toronto public health covid

Here are Toronto's new public health recommendations for employers

While Ontario's province-wide shutdown remains in effect and non-essential businesses in Toronto continue to stay closed to help curb the spread of COVID-19, the city is recommending a number of additional steps for employers to take in order to prevent workplace outbreaks. 

Speaking during the city's first press briefing of 2021 Monday, Chief Medical Officer of Health Dr. Eileen de Villa outlined the bleak COVID-19 situation in the city.

She reported 3,061 new cases of COVID-19 in Toronto since Dec. 30 (974 since yesterday) and 38 new deaths since that same day (nine since yeserday), as well as 366 Toronto residents currently in hospital and 98 in the ICU. 

"Our goal in January must be to limit spread," she said. "Doing that relies in large part on us as individuals. To do otherwise is to surrender one of our most powerful advantages against COVID-19."

The city's top doctor explained that, in an effort to improve transparency, Toronto Public Health (TPH) will begin sharing specific information on different workplace outbreaks, including at grocery stores, offices, manufacturing facilities, pharmacies, and more.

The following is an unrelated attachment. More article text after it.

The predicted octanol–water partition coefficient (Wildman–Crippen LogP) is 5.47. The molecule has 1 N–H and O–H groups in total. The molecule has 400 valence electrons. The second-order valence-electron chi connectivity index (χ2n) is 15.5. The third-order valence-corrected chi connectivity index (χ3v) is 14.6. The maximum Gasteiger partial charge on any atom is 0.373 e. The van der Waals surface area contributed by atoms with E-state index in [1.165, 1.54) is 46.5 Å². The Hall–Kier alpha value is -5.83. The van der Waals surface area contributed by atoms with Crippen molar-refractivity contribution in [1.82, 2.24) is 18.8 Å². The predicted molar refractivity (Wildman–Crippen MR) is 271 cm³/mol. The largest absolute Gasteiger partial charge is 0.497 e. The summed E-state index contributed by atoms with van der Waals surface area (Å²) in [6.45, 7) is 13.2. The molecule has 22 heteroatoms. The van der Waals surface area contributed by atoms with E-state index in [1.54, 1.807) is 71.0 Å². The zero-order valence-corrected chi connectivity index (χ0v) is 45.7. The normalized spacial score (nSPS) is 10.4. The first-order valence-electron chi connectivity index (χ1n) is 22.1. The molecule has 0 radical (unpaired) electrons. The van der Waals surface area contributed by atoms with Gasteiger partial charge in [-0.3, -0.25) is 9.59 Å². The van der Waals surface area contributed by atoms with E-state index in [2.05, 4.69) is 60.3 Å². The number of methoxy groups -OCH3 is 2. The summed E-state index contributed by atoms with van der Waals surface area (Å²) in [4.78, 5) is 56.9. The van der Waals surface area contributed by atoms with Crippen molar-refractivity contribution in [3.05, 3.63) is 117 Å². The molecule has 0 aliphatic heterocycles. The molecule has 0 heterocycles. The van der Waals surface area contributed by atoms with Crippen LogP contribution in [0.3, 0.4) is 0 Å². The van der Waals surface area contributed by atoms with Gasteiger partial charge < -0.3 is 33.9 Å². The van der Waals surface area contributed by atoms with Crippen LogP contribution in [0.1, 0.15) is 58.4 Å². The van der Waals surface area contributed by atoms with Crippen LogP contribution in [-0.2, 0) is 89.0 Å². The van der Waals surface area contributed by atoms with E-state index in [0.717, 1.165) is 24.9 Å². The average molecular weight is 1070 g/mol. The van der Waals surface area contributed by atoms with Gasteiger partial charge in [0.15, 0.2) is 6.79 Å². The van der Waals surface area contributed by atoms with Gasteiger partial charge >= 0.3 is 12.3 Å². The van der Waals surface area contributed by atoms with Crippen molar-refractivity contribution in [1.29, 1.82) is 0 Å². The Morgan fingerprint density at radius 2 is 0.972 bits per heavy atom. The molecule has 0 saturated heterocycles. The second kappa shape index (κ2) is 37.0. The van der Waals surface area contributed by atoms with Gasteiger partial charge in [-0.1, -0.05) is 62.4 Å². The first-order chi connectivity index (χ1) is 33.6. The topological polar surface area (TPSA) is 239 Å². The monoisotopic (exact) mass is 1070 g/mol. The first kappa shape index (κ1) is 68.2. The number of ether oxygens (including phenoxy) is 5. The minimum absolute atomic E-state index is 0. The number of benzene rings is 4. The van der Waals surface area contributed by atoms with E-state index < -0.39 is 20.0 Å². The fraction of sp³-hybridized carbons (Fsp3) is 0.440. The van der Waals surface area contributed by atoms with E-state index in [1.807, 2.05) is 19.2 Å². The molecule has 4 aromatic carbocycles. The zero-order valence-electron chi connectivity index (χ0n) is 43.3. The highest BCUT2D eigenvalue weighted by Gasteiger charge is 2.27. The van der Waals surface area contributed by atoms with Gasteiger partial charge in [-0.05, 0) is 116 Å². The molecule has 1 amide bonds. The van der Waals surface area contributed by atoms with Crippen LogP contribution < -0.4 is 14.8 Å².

"Toronto Public Health is instructing all employers and businesses in the city to take additional actions and measures to reduce the spread of the virus," she added.

Among the most significant of the recommendations is the requirement for businesses to immediately notify TPH as soon as they're made aware of two or more positive cases in a workplace. Businesses have to designate a contact person to work with TPH if and when this happens, and they must implement any measures required by public health.

Employers must also minimize instances where more than one person travels in a car for work-related reasons, said de Villa.

"They must implement rigorous and frequent cleaning in all high-touch areas and areas accessible to the public, and ensure regular functional assessments of heating, ventilation, and air conditioning systems," she said.

"Employers will also be required to ensure that physical distancing of employees by at least two metres takes place throughout the workplace where reasonably possible."

She also said employers are required to ensure all workers are aware of any benefits and/or pay to which they may be entitled if COVID-19 requires them to isolate and prevents them from working.

"These actions are meant to support employment, businesses, and the economy during the pandemic by supporting conditions where people can work and do business in safer and healthier circumstances," said de Villa.

"With more infection prevention and control measures, with more distance and clearer lines of accountability, there is greater capacity to manage public health while businesses operate in pandemic times."

Lead photo by

Fareen Karim

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